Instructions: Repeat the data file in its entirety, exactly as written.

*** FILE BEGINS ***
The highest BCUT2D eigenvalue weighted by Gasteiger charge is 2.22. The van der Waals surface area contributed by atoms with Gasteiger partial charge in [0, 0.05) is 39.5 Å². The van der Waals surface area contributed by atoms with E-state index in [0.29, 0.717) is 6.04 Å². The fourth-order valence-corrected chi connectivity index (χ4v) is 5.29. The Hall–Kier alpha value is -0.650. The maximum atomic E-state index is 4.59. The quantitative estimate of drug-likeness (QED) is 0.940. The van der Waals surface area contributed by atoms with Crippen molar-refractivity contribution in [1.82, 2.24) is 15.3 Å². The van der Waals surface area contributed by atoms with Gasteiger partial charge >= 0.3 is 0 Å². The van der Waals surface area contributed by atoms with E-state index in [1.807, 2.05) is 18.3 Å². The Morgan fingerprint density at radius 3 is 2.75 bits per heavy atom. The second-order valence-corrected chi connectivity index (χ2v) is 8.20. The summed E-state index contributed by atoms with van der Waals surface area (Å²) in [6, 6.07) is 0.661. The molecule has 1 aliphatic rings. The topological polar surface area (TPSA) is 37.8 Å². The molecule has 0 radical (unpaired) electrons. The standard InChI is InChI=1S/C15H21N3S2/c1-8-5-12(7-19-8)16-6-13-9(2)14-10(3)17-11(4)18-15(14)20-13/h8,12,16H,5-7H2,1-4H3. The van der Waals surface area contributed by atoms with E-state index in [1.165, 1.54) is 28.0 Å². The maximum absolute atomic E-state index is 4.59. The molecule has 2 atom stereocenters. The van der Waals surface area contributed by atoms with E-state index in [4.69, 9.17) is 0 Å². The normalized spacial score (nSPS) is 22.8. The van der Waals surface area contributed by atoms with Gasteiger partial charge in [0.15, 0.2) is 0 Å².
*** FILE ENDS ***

The highest BCUT2D eigenvalue weighted by Gasteiger charge is 2.22. The van der Waals surface area contributed by atoms with Gasteiger partial charge in [0, 0.05) is 39.5 Å². The van der Waals surface area contributed by atoms with E-state index in [0.29, 0.717) is 6.04 Å². The fourth-order valence-corrected chi connectivity index (χ4v) is 5.29. The Hall–Kier alpha value is -0.650. The maximum atomic E-state index is 4.59. The quantitative estimate of drug-likeness (QED) is 0.940. The van der Waals surface area contributed by atoms with Crippen molar-refractivity contribution in [1.82, 2.24) is 15.3 Å². The van der Waals surface area contributed by atoms with Gasteiger partial charge >= 0.3 is 0 Å². The van der Waals surface area contributed by atoms with E-state index in [1.807, 2.05) is 18.3 Å². The Morgan fingerprint density at radius 3 is 2.75 bits per heavy atom. The second-order valence-corrected chi connectivity index (χ2v) is 8.20. The summed E-state index contributed by atoms with van der Waals surface area (Å²) in [6, 6.07) is 0.661. The molecule has 1 aliphatic rings. The topological polar surface area (TPSA) is 37.8 Å². The molecule has 0 radical (unpaired) electrons. The standard InChI is InChI=1S/C15H21N3S2/c1-8-5-12(7-19-8)16-6-13-9(2)14-10(3)17-11(4)18-15(14)20-13/h8,12,16H,5-7H2,1-4H3. The van der Waals surface area contributed by atoms with E-state index in [1.165, 1.54) is 28.0 Å². The maximum absolute atomic E-state index is 4.59. The molecule has 2 atom stereocenters. The van der Waals surface area contributed by atoms with E-state index in [4.69, 9.17) is 0 Å². The normalized spacial score (nSPS) is 22.8. The van der Waals surface area contributed by atoms with Gasteiger partial charge in [0.15, 0.2) is 0 Å².